Wimbledon: Venus Williams giggled as she clutched the championship trophy against her chest, threw back her head and whooped at the sky.
Winning Wimbledon never gets old.
Venus won tennis’ most prestigious tournament for the fourth time on Saturday, beating surprising finalist Marion Bartoli 6-4, 6-1.
It was Venus’s sixth Grand Slam title, and her first since winning Wimbledon in 2005. She was also the champion at the All England Club in 2000 and 2001.
At No. 31, Venus became the lowest-ranked women’s winner in Wimbledon history. Plagued in recent years by injuries that sent her ranking sliding, she rediscovered her championship form this week on the surface that always seems to inspire her best efforts.
“It has been a long road back,” Venus said during the trophy ceremony. “I brought it together here against some of the best players in the world, including Marion.”
She lost 22 games in her final four matches, beating 2004 Wimbledon champion Maria Sharapova on Wednesday, 2004 US Open champion Svetlana Kuznetsova on Thursday and French Open runner-up Ana Ivanovic on Friday.
Venus’s resurgence was reminiscent of the run to this year’s Australian Open title by her sister Serena, who entered that tournament ranked 81st. Venus expressed gratitude to her sister — among others — during the trophy ceremony. “Serena, she inspired me,” she said. “The Australian Open champion — I wanted to be like her.”
Serena, eliminated by top-ranked Justine Henin in the Wimbledon quarter finals, watched from the stands as Venus turned in a workmanlike performance punctuated by occasional brilliance. She chased down shots all over the court, and her varied shot-making ranged from delicate slices to a fearsome backhand overhead slam.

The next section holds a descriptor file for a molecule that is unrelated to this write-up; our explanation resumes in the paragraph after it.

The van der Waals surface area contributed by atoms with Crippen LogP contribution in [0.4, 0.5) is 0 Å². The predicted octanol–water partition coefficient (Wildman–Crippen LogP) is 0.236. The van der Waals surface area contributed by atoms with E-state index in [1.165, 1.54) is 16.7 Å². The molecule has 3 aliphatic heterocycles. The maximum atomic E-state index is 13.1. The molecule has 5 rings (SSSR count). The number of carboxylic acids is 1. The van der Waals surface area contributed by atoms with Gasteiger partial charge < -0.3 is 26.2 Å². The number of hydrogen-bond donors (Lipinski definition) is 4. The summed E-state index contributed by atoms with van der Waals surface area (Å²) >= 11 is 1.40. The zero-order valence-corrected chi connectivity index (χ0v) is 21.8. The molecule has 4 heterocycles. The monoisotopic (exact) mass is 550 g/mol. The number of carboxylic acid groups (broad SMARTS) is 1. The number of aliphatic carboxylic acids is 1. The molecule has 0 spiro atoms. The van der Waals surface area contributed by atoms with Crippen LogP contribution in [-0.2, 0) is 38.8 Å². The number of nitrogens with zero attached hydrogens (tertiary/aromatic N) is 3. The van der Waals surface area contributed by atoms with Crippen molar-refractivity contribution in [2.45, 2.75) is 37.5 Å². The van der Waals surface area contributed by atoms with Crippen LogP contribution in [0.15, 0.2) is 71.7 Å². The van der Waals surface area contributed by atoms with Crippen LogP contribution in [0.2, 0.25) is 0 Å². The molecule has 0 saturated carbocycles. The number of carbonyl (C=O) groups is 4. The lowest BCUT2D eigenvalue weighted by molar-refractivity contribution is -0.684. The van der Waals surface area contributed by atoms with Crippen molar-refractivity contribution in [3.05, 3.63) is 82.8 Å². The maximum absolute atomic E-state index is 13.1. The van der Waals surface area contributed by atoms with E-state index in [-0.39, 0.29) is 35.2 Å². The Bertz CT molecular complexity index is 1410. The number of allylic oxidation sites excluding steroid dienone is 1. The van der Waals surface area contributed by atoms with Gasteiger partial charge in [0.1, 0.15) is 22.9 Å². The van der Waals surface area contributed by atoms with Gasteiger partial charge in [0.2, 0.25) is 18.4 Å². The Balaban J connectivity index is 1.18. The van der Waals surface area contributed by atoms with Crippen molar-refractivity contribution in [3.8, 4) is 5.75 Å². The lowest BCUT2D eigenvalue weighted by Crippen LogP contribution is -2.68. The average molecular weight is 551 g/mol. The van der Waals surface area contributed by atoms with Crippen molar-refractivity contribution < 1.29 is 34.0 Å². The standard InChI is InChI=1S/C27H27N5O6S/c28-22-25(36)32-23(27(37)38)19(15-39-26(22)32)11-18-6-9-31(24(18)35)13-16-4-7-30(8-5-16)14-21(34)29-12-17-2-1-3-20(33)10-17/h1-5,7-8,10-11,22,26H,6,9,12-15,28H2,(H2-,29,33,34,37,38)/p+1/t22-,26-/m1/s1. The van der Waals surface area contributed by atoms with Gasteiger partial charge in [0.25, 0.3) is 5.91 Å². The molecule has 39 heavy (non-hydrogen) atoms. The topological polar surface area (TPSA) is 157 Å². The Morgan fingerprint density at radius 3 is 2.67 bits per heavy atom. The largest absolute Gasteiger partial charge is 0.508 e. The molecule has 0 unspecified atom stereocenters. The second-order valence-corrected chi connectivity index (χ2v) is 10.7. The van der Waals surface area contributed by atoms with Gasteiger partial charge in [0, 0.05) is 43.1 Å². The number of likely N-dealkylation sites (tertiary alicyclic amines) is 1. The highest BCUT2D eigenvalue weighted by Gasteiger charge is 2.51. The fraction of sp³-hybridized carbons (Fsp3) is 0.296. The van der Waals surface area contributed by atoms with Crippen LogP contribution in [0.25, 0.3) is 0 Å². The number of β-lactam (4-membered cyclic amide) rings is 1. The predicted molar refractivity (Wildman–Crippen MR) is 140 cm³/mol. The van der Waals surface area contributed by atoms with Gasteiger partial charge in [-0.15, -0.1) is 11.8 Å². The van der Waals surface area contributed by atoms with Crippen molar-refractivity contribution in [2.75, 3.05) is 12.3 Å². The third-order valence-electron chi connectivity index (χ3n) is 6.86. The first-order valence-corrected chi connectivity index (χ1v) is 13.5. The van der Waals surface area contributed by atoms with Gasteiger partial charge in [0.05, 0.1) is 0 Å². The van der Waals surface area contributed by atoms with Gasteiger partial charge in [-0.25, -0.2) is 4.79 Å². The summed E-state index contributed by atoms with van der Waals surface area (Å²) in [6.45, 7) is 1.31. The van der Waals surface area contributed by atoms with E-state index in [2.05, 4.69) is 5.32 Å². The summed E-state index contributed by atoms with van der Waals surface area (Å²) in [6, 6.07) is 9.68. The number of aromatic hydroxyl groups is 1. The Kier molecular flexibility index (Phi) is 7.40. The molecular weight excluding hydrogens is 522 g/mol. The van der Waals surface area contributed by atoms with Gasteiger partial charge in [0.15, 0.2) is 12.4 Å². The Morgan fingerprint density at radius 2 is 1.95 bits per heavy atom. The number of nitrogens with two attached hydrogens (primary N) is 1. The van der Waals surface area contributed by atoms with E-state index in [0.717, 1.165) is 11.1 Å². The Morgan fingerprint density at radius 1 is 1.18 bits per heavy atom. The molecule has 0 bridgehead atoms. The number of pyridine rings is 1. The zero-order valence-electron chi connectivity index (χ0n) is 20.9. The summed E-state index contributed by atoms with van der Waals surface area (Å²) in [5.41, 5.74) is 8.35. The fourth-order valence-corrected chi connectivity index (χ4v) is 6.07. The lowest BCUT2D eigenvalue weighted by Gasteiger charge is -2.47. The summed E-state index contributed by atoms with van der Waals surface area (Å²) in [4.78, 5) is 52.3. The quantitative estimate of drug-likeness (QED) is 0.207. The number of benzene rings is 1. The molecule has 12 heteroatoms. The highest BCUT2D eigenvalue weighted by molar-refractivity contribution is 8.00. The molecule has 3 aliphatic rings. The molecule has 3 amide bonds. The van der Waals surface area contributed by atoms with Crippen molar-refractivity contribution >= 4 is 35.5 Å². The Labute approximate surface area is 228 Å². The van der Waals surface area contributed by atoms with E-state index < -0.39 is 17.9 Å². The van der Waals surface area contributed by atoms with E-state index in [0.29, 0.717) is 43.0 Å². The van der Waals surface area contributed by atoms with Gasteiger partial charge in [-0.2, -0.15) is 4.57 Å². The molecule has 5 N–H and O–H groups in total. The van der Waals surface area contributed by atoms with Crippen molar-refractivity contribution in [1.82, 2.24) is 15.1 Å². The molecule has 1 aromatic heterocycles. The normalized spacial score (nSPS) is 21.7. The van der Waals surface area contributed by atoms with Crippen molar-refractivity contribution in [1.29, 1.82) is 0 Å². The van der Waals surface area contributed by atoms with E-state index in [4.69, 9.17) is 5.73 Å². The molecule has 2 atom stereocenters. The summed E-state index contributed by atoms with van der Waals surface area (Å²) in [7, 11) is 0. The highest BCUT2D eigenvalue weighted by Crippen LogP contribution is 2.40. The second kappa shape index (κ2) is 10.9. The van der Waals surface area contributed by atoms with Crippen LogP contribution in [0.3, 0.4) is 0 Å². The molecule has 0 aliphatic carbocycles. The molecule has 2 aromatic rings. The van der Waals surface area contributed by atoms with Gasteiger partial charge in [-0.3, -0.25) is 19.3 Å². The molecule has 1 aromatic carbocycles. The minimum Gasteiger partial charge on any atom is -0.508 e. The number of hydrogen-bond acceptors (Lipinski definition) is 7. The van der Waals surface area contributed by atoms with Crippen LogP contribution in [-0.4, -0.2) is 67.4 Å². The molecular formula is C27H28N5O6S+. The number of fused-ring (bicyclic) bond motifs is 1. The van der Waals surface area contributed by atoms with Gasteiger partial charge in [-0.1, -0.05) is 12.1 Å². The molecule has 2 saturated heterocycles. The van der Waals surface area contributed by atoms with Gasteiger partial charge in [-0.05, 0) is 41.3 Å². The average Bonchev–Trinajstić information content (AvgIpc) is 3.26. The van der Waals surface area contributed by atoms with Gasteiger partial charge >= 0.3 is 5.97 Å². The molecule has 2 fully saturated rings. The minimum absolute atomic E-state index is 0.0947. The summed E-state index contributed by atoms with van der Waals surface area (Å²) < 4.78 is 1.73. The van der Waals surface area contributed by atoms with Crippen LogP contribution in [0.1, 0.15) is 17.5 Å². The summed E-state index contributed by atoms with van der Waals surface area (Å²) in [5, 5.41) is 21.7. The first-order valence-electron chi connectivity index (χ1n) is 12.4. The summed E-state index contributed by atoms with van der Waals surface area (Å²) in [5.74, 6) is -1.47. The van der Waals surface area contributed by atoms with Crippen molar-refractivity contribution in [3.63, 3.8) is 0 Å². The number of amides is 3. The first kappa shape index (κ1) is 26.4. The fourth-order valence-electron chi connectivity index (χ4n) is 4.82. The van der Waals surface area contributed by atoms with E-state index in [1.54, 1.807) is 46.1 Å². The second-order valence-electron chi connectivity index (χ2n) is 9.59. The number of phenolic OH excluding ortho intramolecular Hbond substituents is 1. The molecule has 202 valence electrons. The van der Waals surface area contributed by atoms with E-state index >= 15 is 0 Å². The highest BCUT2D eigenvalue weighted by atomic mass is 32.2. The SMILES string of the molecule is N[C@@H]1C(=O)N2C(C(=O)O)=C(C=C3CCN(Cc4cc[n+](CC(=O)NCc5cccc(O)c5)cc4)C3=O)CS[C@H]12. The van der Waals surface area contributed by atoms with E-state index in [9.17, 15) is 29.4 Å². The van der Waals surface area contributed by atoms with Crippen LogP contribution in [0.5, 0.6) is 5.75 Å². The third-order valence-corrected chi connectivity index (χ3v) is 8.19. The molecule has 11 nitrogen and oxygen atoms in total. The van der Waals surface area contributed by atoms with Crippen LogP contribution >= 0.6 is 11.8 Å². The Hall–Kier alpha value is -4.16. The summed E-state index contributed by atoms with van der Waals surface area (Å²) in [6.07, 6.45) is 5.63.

While the tournament was plagued by rain for much of the past two weeks, the final took place right on schedule — and in warm sunshine, the best weather of the fortnight.
Venus served out the first game at love, then broke serve when Bartoli double-faulted. They played 19 minutes before Bartoli won a game to make it 3-1, prompting cheers of encouragement from a Centre Court crowd eager for a competitive match.
And it was — for a while. The Frenchwoman, playing in her first Grand Slam final, settled down to reach three-all. But she double-faulted for the fourth time for set point, and Venus converted by charging forward to put away a backhand volley.
She kept up the pressure to start the second set, winning the first three games. Both players then requested medical timeouts — Bartoli to have her left foot retaped, and Venus to have her upper left thigh taped.
Following the 11-minute interruption, the 19th-ranked Bartoli held serve to make it 3-1. She had rallied from a set down in her past three matches, including a shocking win on Friday over Henin.
But this time, there would be no comeback. Venus hit a backhand winner to break serve for 5-1, and closed out the victory with a 124-mph service winner that handcuffed a weary Bartoli. The crowd roared as Venus raised her arms, grinned and, after shaking hands with her opponent, let out with an exultant “Woooooo!”
Venus boosted her bank balance by a cool £700,000 ($1.41 million), but rather than the amount itself, she was delighted that women competitors had finally won the battle for equal pay. (AGENCIES)